Verbal and Nonverbal Discourse of Male Characters in Animated Movies


  • Manana Garibashvili Iakob Gogebashvili Telavi State University
  • Shorena Lazviashvili Iakob Gogebashvili Telavi State University



animated movie, verbal discourse, nonverbal discourse, Tsuna and Tsrutsuna, The Great Mouse Detective


An observation on gender discourse (verbal and nonverbal communication) is the main concern of various scientific studies.  Verbal communication serves to express one’s own views, information and ideas in the form of sound and words. The spoken language involves face-to-face communication, while nonverbal communication (also known as silent language) is the transmission of messages through eye contact, facial expressions, gestures and spatial relationship between the sender and the receiver to convey a message. Researchers have substantiated in earlier studies that verbal and nonverbal communication patterns of men and women are quite different (Eagly & Johnson, 1990; Kring & Gordon, 1998). The goal of the manuscript is to observe and analyse discourse (verbal and nonverbal) of male mice characters in two animated movies (American – “The Great Mouse Detective” and Georgian – “Tsuna and Tsrutsuna”). Observation and qualitative research methods, as well as typological analysis are used during the study. Consequently, two animated movies (“The Great Mouse Detective” (American) and “Tsuna and Trutsuna” (Georgian) have been selected for farther analysis where the main heroes represent mice and rats.The study based on the observational research has revealed the fact that animated movie characters act in similar way male and female gender perform in various situations. Observation on movie characters implies the deep social and linguistic analysis of verbal and non-verbal discourse which is expressed in their actions and interrelations towards each other.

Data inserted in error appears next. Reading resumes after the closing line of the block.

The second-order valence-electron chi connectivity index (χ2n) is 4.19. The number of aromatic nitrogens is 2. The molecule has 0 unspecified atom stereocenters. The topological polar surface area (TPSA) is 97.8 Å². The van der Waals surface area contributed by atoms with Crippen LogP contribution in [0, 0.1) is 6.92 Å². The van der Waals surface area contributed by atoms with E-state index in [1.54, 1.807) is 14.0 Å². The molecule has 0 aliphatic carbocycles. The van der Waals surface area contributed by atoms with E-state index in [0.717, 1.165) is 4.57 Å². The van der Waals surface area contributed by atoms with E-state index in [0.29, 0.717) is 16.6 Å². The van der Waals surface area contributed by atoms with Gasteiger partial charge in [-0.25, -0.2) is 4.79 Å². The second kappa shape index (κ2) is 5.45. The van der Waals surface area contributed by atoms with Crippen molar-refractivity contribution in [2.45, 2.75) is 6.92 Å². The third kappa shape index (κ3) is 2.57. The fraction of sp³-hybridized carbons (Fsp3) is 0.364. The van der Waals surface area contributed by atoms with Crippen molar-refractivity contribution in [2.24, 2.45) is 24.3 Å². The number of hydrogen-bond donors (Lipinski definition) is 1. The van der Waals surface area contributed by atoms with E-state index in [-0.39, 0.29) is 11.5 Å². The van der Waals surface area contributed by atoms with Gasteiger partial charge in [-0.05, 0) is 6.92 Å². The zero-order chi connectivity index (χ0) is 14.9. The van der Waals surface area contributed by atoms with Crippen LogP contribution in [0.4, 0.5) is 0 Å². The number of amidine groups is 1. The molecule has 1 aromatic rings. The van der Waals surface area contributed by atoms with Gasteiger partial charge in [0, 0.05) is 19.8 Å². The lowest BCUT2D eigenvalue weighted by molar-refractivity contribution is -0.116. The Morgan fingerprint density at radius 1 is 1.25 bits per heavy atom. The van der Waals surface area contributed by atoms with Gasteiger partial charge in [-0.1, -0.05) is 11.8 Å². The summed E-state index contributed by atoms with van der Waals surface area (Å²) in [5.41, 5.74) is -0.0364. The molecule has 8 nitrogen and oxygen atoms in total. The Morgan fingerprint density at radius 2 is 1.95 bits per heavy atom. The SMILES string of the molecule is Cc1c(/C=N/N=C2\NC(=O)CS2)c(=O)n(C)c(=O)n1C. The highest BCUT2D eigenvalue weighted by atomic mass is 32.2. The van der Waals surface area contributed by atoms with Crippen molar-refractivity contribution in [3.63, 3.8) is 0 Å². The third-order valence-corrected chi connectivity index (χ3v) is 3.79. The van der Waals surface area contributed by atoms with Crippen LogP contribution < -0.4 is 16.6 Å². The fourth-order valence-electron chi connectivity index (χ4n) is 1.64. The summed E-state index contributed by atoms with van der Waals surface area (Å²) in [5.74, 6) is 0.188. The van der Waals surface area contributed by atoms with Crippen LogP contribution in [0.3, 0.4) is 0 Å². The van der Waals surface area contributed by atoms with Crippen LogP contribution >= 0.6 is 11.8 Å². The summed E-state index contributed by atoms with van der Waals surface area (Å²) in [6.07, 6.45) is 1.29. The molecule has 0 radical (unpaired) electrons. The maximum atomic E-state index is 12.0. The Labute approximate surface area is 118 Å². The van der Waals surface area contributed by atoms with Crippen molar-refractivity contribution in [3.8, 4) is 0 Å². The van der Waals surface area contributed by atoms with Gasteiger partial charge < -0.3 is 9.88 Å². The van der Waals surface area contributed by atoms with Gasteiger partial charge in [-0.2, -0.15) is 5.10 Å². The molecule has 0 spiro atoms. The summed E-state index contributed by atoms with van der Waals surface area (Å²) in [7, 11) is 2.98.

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How to Cite

Garibashvili , M. ., & Lazviashvili , S. (2022). Verbal and Nonverbal Discourse of Male Characters in Animated Movies. TRANSACTIONS OF TELAVI STATE UNIVERSITY, (1(34), 94–95.